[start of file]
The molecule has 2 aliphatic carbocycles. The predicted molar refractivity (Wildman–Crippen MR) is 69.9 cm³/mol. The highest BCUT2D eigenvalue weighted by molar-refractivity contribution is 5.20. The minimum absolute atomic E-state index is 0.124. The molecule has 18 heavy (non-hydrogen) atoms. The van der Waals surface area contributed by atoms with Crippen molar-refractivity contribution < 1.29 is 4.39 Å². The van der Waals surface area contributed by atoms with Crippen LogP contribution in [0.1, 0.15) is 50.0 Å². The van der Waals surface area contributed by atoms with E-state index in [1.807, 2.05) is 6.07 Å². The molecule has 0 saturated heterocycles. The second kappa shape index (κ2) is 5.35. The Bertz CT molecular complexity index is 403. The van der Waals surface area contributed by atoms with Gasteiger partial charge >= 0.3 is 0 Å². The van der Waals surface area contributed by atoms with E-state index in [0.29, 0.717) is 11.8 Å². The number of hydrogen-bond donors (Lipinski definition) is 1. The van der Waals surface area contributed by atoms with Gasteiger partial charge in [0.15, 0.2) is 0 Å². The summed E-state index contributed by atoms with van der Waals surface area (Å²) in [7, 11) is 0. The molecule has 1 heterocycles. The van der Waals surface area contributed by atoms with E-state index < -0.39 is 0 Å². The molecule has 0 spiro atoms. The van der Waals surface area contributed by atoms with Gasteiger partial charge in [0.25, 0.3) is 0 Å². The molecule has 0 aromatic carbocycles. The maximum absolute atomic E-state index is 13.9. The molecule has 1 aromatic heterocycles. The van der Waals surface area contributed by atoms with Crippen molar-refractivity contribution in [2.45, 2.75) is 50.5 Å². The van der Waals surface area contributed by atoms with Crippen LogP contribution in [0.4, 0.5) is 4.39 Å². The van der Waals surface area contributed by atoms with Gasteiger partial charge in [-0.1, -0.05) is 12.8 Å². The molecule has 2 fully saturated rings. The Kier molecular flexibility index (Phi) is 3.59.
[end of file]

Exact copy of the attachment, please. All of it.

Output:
The molecule has 2 aliphatic carbocycles. The predicted molar refractivity (Wildman–Crippen MR) is 69.9 cm³/mol. The highest BCUT2D eigenvalue weighted by molar-refractivity contribution is 5.20. The minimum absolute atomic E-state index is 0.124. The molecule has 18 heavy (non-hydrogen) atoms. The van der Waals surface area contributed by atoms with Crippen molar-refractivity contribution < 1.29 is 4.39 Å². The van der Waals surface area contributed by atoms with Crippen LogP contribution in [0.1, 0.15) is 50.0 Å². The van der Waals surface area contributed by atoms with E-state index in [1.807, 2.05) is 6.07 Å². The molecule has 0 saturated heterocycles. The second kappa shape index (κ2) is 5.35. The Bertz CT molecular complexity index is 403. The van der Waals surface area contributed by atoms with Gasteiger partial charge >= 0.3 is 0 Å². The van der Waals surface area contributed by atoms with E-state index in [0.29, 0.717) is 11.8 Å². The number of hydrogen-bond donors (Lipinski definition) is 1. The van der Waals surface area contributed by atoms with Gasteiger partial charge in [0.15, 0.2) is 0 Å². The summed E-state index contributed by atoms with van der Waals surface area (Å²) in [7, 11) is 0. The molecule has 1 heterocycles. The van der Waals surface area contributed by atoms with E-state index < -0.39 is 0 Å². The molecule has 0 spiro atoms. The van der Waals surface area contributed by atoms with Gasteiger partial charge in [0.25, 0.3) is 0 Å². The molecule has 0 aromatic carbocycles. The maximum absolute atomic E-state index is 13.9. The molecule has 1 aromatic heterocycles. The van der Waals surface area contributed by atoms with Crippen molar-refractivity contribution in [2.45, 2.75) is 50.5 Å². The van der Waals surface area contributed by atoms with Crippen LogP contribution in [0.4, 0.5) is 4.39 Å². The van der Waals surface area contributed by atoms with Gasteiger partial charge in [-0.1, -0.05) is 12.8 Å². The molecule has 2 fully saturated rings. The Kier molecular flexibility index (Phi) is 3.59.